I don’t know if you remember the song Anticipation. One rendition was by Carly Simon. Advent is a season of anticipation, weeks of expectancy, eagerness and hope. At the time of Jesus the Jewish people were in a state of anticipation and expectancy. A hopeful people asked Jesus, ‘are you he who is to come or should be look for another?’ If you have small children this is the beginning of a time of anticipation in the family as your young children look forward to Santa’s coming to town. In anticipation we make plans for Christmas shopping, Christmas decorations, Christmas travel and Christmas family gatherings.
It’s possible that while we are caught up in anticipation of a future event, whether it is this coming Christmas, an upcoming wedding, a winter vacation, we can fail to see the demands and the possibilities of the now of our lives. That’s why the second reading for today’s Mass speaks so well to this season of anticipation. Paul tells us, now is the moment to wake from sleep so that we can live honorably as in the day. We can see these coming four weeks of Advent as a time for our personal journey inward, being awake to the reality of our personal relationship with Christ so that we can live more towards our outward journey, the reality of life around us and the integrity of our relationship with others. St. John reminds us, ‘if anyone says he loves God and does not love his neighbour he is a liar.’
Paul encourages the Christians of Rome to wake from sleep. In our Advent journey inward can we ask ourselves what is the sleep that keeps us from living the demands of our personal relationship with Christ – love one another as I have loved you. Facing this demand we are more capable of meeting the demands of our relationship with others, which is what our outward journey is all about. Is our sleep our indifference, our lack of interest in the social issues that are a blight on life of our city? Have we become desensitized to the homeless men and women of Toronto? Have we no concern for the increase in number of children living in poverty, not just in the city but across the country. Thirty years ago our members of parliament voted unanimously rid the country of child poverty by the year 2000. Ten years after that deadline the situation is worse. Are we apathetic to the fact that food banks throughout the city cannot keep up with the demands put upon them. Are we asleep to the environmental degradation of the planet, a degradation that threatens the quality of life for children, grandchildren and great grandchildren?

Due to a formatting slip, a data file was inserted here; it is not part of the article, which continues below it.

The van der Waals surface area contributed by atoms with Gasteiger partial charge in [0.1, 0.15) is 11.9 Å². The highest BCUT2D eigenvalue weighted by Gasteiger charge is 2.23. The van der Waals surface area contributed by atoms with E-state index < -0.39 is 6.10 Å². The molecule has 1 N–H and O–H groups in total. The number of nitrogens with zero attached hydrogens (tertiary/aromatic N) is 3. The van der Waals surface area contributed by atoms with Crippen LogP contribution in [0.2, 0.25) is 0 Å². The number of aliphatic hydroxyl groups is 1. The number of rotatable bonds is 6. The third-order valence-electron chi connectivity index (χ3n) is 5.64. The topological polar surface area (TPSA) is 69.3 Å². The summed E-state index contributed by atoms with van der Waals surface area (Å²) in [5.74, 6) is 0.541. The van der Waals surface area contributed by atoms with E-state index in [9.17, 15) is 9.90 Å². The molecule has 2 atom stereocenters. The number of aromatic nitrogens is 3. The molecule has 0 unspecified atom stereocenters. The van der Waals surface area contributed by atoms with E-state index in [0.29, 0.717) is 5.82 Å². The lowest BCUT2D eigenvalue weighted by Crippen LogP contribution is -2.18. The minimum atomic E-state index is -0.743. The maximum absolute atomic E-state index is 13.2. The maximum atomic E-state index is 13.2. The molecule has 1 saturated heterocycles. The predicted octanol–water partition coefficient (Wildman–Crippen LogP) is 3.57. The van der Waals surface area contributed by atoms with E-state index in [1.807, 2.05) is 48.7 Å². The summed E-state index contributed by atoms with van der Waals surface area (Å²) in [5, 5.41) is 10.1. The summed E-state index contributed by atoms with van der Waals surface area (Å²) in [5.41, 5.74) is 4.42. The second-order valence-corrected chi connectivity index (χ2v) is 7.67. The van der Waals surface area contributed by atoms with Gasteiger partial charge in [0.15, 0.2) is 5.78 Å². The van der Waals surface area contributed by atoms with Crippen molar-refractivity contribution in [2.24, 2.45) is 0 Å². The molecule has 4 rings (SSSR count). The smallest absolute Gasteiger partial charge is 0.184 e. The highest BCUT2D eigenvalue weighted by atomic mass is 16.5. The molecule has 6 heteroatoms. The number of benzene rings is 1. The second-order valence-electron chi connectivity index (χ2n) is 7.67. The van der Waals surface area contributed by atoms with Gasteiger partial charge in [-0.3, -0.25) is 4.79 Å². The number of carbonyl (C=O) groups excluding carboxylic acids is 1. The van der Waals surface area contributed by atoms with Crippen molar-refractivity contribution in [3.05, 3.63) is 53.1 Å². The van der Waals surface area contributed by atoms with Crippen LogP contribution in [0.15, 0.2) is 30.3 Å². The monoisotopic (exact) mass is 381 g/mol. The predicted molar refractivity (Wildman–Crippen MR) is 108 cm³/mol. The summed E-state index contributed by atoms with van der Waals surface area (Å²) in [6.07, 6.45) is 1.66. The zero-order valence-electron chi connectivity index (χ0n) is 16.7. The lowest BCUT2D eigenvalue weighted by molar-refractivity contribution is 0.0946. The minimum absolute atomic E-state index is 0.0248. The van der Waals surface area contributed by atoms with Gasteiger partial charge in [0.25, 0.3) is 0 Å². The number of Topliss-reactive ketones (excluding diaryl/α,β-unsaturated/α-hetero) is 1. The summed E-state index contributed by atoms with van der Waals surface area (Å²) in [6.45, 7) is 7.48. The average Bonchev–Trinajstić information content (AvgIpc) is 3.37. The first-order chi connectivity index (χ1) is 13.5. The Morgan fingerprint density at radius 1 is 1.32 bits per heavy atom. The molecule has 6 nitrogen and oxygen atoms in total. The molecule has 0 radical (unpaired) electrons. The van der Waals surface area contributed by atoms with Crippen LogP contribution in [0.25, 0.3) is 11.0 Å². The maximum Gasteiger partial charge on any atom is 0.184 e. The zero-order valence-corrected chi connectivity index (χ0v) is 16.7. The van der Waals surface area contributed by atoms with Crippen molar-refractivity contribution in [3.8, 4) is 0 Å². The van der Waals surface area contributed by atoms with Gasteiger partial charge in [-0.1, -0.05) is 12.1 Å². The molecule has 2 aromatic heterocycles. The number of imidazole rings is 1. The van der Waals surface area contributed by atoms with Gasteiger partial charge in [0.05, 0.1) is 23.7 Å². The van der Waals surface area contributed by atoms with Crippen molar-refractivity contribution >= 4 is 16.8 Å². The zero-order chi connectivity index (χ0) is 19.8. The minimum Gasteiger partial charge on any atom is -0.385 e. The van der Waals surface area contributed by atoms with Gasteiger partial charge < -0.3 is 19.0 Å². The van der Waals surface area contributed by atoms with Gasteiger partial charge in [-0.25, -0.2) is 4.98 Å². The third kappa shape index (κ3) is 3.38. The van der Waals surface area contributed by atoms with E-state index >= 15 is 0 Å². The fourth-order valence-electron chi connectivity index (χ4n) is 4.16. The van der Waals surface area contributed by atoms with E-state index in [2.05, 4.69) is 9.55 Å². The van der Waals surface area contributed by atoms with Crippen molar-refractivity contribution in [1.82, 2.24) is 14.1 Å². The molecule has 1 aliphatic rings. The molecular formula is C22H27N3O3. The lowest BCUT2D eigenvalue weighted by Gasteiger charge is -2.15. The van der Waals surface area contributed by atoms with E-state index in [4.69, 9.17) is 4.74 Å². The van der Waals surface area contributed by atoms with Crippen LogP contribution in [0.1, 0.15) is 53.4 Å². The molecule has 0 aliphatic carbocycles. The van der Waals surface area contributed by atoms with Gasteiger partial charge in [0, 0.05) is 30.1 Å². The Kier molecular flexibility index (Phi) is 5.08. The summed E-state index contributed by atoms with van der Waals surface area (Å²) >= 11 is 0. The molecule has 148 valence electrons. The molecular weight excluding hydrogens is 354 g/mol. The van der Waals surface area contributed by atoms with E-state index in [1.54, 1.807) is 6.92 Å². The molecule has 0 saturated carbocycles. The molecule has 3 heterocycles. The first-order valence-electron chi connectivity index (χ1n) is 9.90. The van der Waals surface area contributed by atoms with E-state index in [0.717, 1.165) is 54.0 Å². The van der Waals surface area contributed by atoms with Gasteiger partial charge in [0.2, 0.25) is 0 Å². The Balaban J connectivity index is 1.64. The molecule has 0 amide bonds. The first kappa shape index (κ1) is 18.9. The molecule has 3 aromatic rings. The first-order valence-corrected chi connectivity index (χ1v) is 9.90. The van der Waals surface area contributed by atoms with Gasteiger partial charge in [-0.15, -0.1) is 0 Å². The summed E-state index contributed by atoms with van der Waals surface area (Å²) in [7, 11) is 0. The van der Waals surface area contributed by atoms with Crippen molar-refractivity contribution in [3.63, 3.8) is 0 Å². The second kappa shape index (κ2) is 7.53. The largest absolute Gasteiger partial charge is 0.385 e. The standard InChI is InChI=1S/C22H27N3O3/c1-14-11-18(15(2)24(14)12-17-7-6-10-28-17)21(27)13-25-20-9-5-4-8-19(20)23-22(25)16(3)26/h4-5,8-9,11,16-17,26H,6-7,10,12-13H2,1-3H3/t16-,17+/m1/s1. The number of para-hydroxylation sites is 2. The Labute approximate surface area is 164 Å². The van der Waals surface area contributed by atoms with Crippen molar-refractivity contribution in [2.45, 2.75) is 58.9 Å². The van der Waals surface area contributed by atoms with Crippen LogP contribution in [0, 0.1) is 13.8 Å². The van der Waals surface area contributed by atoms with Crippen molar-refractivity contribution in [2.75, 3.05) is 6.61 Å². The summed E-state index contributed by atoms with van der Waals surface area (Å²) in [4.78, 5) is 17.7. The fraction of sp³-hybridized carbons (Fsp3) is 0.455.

Are we asleep to what someone called ‘sins that do not bother us?’ These are ways of relating to family members, friends and fellow workers that are hurtful, insensitive and disrespectful. Are we sleeping to avoid hearing of the struggles and pains of so many men, women and children around the world?
I think that as a parish family we are awake to the needs of others because you do respond so generously to the special needs that come before us at this time of year. Your constant support of St. Vincent de Paul, the Good Shepherd Centre, Rosalie Hall and other causes that come our way at this time of year is an inspiration. Our only caution is that we do not tire of the many empty, needy hands that stretch out to us at this time of year.
We can and should get excited about welcoming the Christ as He comes to us at Christmas and at the same time be always aware of the Christ as he comes to us in every person we meet.
Advent is meant to be a special time, certainly a time of anticipation but also a time to wake from whatever sleeps that would have us avoid the needs of those around us. Now is the time, however long or short it may be, that we can use to make a difference in our own lives and in the lives of those whose time we share.